Mistbox cools your air conditioner to cut energy consumption
Air conditioners are a bit of a paradox. On the one hand, they're most needed in the hottest weather, but on the other, the hottest days are when air conditioners are least efficient. Mistbox is an add-on technology for domestic air conditioners that uses a water mist to pre-cool the air conditioner, increasing its efficiency and lowering energy costs.
Domestic air conditioners work on the same principle as a refrigerator. A pump compresses a volatile gas into a liquid and circulates it through a coil. A fan blows warm air from the house over the coil, which expands the liquid back into a gas and cools the air. The gas is then circulated back to a second coil outside the house, where outside air carries away the heat before the gas is condensed and compressed back into a liquid to start the cycle over again.
It's a process that does the job, but what it gains in cooling it lacks in efficiency. The air conditioner is essentially a heat engine operating in reverse and its efficiency depends on the temperature of the outside air. If it's cold outside, the cycle is more efficient because the outside coil carries away the heat more effectively. But if it's hot, then the cycle is less efficient and the conditioner must work harder and use more energy for the same level of cooling.
According to its creators, the Mistbox is a simple device that can be retrofitted to central air conditioners that improves their efficiency and reduces operating costs by pre-cooling the incoming outside air used to cool the condensing coil.
It works by evaporative cooling, which is the same principle as the system that keeps the human body cool. The human body puts out as much heat as a 100 watt incandescent bulb, and without a cooling system we'd all die of heat exhaustion in short order. The body is kept cool by a constant flow of sweat to the skin's surface. As this sweat evaporates, it carries away the excess heat, so the body maintains a constant temperature.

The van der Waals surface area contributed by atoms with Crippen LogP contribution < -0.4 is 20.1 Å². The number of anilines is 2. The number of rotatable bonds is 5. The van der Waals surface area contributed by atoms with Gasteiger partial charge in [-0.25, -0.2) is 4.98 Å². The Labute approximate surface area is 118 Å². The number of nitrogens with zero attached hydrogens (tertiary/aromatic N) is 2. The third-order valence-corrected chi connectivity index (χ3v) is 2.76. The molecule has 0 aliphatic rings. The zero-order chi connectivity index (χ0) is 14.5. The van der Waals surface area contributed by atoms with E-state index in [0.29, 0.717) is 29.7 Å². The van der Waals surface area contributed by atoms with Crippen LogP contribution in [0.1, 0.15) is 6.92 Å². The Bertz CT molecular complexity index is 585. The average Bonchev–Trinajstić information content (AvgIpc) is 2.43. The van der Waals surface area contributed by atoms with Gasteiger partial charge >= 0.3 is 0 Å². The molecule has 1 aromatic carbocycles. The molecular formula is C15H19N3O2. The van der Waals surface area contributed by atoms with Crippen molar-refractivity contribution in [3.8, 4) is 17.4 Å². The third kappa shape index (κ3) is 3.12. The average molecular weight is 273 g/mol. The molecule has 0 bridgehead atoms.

This same principle is used in a number of artificial cooling systems. Large buildings and factories often use evaporative cooling to maintain the air temperature, and domestic versions are common in hot, dry areas, such as the southwest United States, where the low humidity makes evaporation so efficient that it's an inexpensive alternative to other forms of air conditioning.
Mistbox blows a fine spray of water into the compressor intake of an existing domestic compressive air conditioner, which pre-cools the incoming air and increases the conditioner's efficiency. That may make it sound like a glorified garden mister, but it the Mistbox also includes a computer running algorithms to optimize its operation by gathering data from sensors monitoring the ambient temperature, sound, vibration, light, and electromagnetic fields to release the mist at the right time in calculated amounts.
Another way that Mistbox tries to increase savings is by means of the 96 x 54 mm solar panel that recharges the 7.2 V NiMh battery that powers the unit, which means there's no complicated wiring installation required. In addition, the unit can be controlled using either the icon-based 22 x 77 mm display or by connecting wirelessly to the Mistbox app, which also allows the user to track power consumption and savings.
The company says that the Mistbox can be installed on existing central air conditioners in five minutes with a screwdriver. The four mist bars are mounted on the intake grill using bespoke hooks or zip ties, while the control unit has a special mounting bracket. Water is brought in from the domestic supply using an included 30-ft (9-m) hose and adapter set. There's also a special water filtration system to prevent scaling and corrosion and is claimed to increase the life of both the Mistbox and the air conditioner. The company says that the technology is install-and-forget with only an annual water filter change.
The Mistbox is available for US$449 and in the United States is eligible for a 30 percent Federal Green Tax Credit.
The video below explains how Mistbox works.